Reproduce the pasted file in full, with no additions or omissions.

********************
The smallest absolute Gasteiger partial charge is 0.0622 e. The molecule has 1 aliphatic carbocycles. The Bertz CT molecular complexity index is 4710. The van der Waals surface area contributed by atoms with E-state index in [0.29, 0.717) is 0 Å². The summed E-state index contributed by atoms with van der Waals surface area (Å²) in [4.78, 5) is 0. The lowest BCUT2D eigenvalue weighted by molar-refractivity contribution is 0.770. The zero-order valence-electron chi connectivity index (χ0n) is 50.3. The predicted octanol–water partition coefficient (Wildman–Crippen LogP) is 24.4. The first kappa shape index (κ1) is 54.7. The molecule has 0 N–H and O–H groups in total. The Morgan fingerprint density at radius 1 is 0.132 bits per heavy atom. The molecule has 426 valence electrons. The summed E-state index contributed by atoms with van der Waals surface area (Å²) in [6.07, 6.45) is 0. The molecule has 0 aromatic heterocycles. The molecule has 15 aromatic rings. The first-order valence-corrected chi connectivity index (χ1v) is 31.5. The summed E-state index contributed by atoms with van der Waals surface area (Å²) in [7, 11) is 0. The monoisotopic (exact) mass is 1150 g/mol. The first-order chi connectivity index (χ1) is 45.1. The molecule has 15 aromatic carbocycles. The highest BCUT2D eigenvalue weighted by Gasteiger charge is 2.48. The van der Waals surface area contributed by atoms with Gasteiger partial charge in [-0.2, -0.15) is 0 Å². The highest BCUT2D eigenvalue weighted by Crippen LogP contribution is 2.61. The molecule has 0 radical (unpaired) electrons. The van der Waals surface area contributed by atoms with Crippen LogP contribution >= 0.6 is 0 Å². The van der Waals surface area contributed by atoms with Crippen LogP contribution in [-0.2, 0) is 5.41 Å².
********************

The smallest absolute Gasteiger partial charge is 0.0622 e. The molecule has 1 aliphatic carbocycles. The Bertz CT molecular complexity index is 4710. The van der Waals surface area contributed by atoms with E-state index in [0.29, 0.717) is 0 Å². The summed E-state index contributed by atoms with van der Waals surface area (Å²) in [4.78, 5) is 0. The lowest BCUT2D eigenvalue weighted by molar-refractivity contribution is 0.770. The zero-order valence-electron chi connectivity index (χ0n) is 50.3. The predicted octanol–water partition coefficient (Wildman–Crippen LogP) is 24.4. The first kappa shape index (κ1) is 54.7. The molecule has 0 N–H and O–H groups in total. The Morgan fingerprint density at radius 1 is 0.132 bits per heavy atom. The molecule has 426 valence electrons. The summed E-state index contributed by atoms with van der Waals surface area (Å²) in [6.07, 6.45) is 0. The molecule has 0 aromatic heterocycles. The molecule has 15 aromatic rings. The first-order valence-corrected chi connectivity index (χ1v) is 31.5. The summed E-state index contributed by atoms with van der Waals surface area (Å²) in [7, 11) is 0. The monoisotopic (exact) mass is 1150 g/mol. The first-order chi connectivity index (χ1) is 45.1. The molecule has 15 aromatic carbocycles. The highest BCUT2D eigenvalue weighted by Gasteiger charge is 2.48. The van der Waals surface area contributed by atoms with Gasteiger partial charge in [-0.2, -0.15) is 0 Å². The highest BCUT2D eigenvalue weighted by Crippen LogP contribution is 2.61. The molecule has 0 radical (unpaired) electrons. The van der Waals surface area contributed by atoms with Crippen LogP contribution >= 0.6 is 0 Å². The van der Waals surface area contributed by atoms with Crippen LogP contribution in [-0.2, 0) is 5.41 Å².